Insurance Coverage and Bad Faith

Collab with Claims Handling is Key to Success for Insurance Defense Litigation

Collab with Claims Handling is Key to Success for Insurance Defense Litigation

In this article for the Insurance Journal, Blake Bonsack and Allan Rotlewicz explore the importance of collaboration between claims handlers and defense counsel in navigating insurance defense litigation.

Navigating insurance defense litigation is a complex and often challenging process. Understanding the roadmap and important rules along the way ensures a smoother and more successful path. It is crucial for claims handlers and defense counsel to work together to develop a case strategy and routinely re-evaluate whether a different route is better. It’s important to ask questions regarding strategy options and the potential outcomes and issues of each.

Pleadings and Initial Evaluation

The first stop on our roadmap is responding to the complaint. In Florida, responses are due within 20 days of service of the complaint, and most states require a response within 20-35 days. A defendant’s answer must address each of the plaintiff’s enumerated allegations, typically admitting or denying each allegation. A defendant’s answer can also raise affirmative defenses and allege claims against the plaintiff or a third-party defendant. If sufficient facts aren’t available before discovery, it may make sense to amend the answer at a later date to incorporate them.

Alternatively, a defendant can file a motion to dismiss if the plaintiff’s claims do not state a valid cause of action. As a fact-pleading jurisdiction, Florida’s rules governing civil cases require “a short and plain statement of the ultimate facts showing that the pleader is entitled to relief.” In ruling on the motion to dismiss, the court will not look beyond the four corners of the complaint.

Before responding to the complaint or immediately afterward is a great opportunity for defense counsel and the claims examiner to discuss initial strategies. Are there concerns that make the case a settlement candidate? Are the defenses strong so that trial should be considered? What information is missing from the claim file that should be sought in initial discovery? All of these topics should be discussed during the initial evaluation and continuously addressed throughout the litigation.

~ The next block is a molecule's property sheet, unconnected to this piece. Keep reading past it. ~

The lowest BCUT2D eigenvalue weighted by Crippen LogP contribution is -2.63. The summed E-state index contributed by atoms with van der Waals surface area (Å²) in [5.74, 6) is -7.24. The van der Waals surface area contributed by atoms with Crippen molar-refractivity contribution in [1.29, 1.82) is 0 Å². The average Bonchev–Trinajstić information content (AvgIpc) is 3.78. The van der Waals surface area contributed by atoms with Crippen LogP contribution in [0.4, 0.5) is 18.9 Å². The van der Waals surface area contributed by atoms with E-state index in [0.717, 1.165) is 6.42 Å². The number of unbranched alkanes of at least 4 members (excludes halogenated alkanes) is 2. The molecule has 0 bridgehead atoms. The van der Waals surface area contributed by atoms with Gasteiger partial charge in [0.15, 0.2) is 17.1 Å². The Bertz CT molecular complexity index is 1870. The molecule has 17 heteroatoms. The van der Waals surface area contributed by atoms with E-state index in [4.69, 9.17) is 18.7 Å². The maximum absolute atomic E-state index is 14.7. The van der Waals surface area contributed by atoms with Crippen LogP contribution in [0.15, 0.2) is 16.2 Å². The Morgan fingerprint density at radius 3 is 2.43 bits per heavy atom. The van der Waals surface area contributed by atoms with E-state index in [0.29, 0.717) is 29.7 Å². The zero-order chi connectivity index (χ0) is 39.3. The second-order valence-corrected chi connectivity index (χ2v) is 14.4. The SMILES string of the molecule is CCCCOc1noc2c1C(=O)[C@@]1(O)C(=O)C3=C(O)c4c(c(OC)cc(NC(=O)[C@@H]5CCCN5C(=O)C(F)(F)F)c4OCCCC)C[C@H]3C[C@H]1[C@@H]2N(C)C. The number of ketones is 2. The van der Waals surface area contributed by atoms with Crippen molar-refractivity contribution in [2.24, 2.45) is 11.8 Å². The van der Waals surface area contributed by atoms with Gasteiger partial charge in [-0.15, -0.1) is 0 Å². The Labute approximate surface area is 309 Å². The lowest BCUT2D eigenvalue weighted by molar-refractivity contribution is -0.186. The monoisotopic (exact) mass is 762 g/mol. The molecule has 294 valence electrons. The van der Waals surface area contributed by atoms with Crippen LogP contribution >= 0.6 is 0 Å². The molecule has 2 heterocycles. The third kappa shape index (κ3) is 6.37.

The roadmap then leads us to discovery. Typically, initial written discovery is served with the complaint, and discovery demands should be served on the plaintiff with the response. What information is sought in initial discovery depends on the type of case. For example, in a negligence case the plaintiff will seek information related to how the accident happened, other accidents involving the defendant, whether the accident involved an individual or a corporation and identifying witnesses to the incident. In a first-party property case, discovery will seek records related to the claim investigation and coverage determination. Defense counsel should discuss with the claims examiner and client what records are being produced, whether privileged documents should be produced—waiving privilege—and how production may strengthen or weaken the case. In Florida there is no duty to supplement discovery responses, so it is important to file supplemental discovery seeking the most recent information.